linux.conf.au 2010: Day 5 (morning)
Andrew Tridgell: Patent defence for free software
I missed the start of this talk, but when I arrived, Andrew was explaining how to read and interpret patent claims. This is even less obvious than one might suppose. He offered advice on which parts to read first, and which could be disregarded or referred to only as needed.
Invalidating a patent entirely is difficult, but because patents are interpreted very narrowly, inventions can often be shown to be “different enough” from the patented one.
Where “workarounds” are found, which enable free software to interoperate or solve a problem in a different way than described in a patent, Andrew says it is important to publish them far and wide. This helps to discourage patent holders from attacking free software, because the discovery and publication of a workaround could lead to them losing all of their revenue from the patent (as their licensees could adopt that instead and stop paying for licenses).
Michael Koziarski: Lessons learned from a growing project
Michael, a member of the Rails core team, introduced himself as a pragmatist who is not interested in the principles of free software, only in working with the best tools he can find (many of which are actually proprietary). He gave an overview of what Rails is and where it came from, and a list of lessons he learned from its history.
Michael says that users make the best contributors, because they work to address user needs (which they understand first-hand). He contrasted this with developers who join the project to experiment with the latest technology or rewrite code without good reason. Therefore, in order to gain more contributors, it is important to market the project and attract more users.
He downplayed the conventional wisdom of “release early and often”, recommending a release early enough that there is plenty of incomplete work which contributors can help with, but not so early that the software is useless. In other words, release early, but not too early, and often, but not too often.
As is becoming thematic for the free software community, he recognized the necessity of dealing appropriately with people who do not advance the aims of the project. His example was people who don’t really want to use the software, because there is something about it they don’t like. Unless this one thing is changed, they say, it is of no interest to them. They may imply, or even state outright, that if the project changed in some way, they would join enthusiastically. Michael says that this is often untrue, and that even if they get the feature they want, they will not become valuable contributors. He also spoke of addressing trolls, not just the obvious ones, but more respectable-looking pundits as well.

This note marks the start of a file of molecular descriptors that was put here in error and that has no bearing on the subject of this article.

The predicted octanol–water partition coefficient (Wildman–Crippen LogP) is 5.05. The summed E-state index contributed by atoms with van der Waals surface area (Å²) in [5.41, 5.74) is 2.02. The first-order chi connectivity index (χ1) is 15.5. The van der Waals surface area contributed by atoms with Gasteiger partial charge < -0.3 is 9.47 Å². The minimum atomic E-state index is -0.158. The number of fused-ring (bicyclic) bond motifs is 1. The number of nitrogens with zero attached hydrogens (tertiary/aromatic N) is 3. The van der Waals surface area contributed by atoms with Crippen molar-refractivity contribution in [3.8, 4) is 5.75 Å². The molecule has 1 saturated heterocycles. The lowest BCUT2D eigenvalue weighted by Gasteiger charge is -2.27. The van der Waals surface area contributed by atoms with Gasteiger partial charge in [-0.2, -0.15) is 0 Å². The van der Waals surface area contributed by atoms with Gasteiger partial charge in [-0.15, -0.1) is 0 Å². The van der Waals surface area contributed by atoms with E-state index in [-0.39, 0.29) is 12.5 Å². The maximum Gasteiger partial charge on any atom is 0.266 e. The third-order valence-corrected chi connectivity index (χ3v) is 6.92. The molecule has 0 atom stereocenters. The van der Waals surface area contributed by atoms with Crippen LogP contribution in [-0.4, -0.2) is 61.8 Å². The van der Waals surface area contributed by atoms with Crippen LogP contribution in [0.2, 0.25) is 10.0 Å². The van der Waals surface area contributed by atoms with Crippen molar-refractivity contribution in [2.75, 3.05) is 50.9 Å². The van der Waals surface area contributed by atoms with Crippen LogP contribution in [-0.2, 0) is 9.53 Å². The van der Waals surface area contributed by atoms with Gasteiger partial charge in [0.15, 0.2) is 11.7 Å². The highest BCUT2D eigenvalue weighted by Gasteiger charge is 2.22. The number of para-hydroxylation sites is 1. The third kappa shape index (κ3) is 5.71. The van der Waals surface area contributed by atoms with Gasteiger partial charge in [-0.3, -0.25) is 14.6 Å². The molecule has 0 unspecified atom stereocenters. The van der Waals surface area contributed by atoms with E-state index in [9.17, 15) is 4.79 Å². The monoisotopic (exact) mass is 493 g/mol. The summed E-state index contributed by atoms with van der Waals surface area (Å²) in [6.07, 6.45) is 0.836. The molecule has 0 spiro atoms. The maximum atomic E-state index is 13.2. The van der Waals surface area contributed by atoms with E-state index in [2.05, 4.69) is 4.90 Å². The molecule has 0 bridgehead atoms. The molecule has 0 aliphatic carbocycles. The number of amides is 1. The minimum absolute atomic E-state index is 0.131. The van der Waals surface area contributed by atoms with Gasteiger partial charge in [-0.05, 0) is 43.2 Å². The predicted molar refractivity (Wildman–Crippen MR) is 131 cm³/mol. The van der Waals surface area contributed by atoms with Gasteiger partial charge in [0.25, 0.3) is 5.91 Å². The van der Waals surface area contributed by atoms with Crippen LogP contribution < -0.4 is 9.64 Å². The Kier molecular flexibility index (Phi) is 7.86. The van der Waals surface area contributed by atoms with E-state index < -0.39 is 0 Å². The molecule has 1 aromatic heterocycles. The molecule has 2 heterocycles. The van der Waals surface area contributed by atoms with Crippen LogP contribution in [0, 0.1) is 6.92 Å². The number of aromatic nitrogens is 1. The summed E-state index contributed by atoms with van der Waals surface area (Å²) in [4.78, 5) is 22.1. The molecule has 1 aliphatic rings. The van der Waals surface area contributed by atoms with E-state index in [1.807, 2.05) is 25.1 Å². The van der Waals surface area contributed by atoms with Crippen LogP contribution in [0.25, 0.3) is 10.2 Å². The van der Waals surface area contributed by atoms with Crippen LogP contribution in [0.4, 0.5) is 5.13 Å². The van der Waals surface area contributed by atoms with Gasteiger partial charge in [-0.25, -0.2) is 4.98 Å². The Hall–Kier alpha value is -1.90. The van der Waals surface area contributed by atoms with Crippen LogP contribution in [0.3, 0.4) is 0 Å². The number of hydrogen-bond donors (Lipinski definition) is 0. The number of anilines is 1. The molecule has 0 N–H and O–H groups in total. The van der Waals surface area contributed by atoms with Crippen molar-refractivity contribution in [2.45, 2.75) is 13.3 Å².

Rails attracted many users early on because of its upstart status, and Michael pointed out that these people later left the project as it became more mainstream. The same was true of contributors, who left for other projects for their own reasons, to learn new things or explore a different direction.
Over time, the number of willing volunteers in the Rails community was much greater than the corresponding stack of “work to do”. Contributors became furious because their contributions were neglected; they threatened to fork the project and left the community. He stressed the importance of avoiding this scenario by tending to these contributors and their contributions.
He advised (mostly) ignoring your project’s competitors as a means of staying focused on the project’s core vision. In particular, he says that projects which define themselves in terms of their competition (“foo is like Rails, but…”) are not worth paying attention to.
He praised Rails’ use of a more permissive (non-copyleft) license, because it encouraged the growth of an ecosystem of hosting providers and tools. I didn’t quite follow his argument as to why this was.
Some of Michael’s lessons resonated with my experience of Ubuntu’s growth, while others did not. Regardless, it was useful to hear his perspective, and the differences may highlight the differing characters of the two projects.